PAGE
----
Definition of mirage
- A peaceful solution proved to be a mirage.
Theme music by Joshua Stamper ©2006 New Jerusalem Music/ASCAP
A peaceful solution proved to be a mirage.
These example sentences are selected automatically from various online news sources to reflect current usage of the word 'mirage.' Views expressed in the examples do not represent the opinion of Merriam-Webster or its editors. Send us feedback.
A mirage is a sort of optical illusion, a reflection of light that can trick the mind into interpreting the sight as an apparently solid thing. It makes sense, therefore, that the word mirage has its roots in the concept of vision. Mirage was borrowed into English at the dawn of the 19th century from the French verb mirer ("to look at"), which also gave us the word mirror. Mirer in turn derives from Latin mirari ("to wonder at"). Mirari is also the ancestor of the English words admire, miracle, and marvel, as well as the rare adjective mirific (meaning "marvelous").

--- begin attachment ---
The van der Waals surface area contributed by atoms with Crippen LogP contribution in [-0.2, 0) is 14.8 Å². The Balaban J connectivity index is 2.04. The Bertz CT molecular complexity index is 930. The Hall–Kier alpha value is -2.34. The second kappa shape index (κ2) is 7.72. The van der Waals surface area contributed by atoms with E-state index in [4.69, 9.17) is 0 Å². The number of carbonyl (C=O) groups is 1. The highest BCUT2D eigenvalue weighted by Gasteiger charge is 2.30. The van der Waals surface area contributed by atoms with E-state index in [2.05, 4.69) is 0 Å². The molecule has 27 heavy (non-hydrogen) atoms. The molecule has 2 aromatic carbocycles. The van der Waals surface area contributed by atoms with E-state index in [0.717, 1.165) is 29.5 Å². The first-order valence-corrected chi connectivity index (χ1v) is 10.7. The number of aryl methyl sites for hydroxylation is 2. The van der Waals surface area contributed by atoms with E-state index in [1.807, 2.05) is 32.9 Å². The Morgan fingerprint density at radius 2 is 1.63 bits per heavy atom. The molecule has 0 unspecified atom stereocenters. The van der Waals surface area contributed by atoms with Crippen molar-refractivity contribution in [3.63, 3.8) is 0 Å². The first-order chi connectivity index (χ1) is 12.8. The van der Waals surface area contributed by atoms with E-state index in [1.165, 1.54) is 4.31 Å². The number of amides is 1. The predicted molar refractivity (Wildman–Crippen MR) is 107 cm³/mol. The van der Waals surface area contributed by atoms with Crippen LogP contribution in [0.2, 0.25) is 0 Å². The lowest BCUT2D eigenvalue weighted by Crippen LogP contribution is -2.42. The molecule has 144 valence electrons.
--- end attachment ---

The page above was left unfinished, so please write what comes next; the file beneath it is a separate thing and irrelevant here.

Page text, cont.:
: something (such as a pool of water in the middle of a desert) that is seen and appears to be real but that is not actually there
: something that you hope for or want but that is not possible or real
What made you want to look up mirage? Please tell us where you read or heard it (including the quote, if possible).
Confusing Words—A Quiz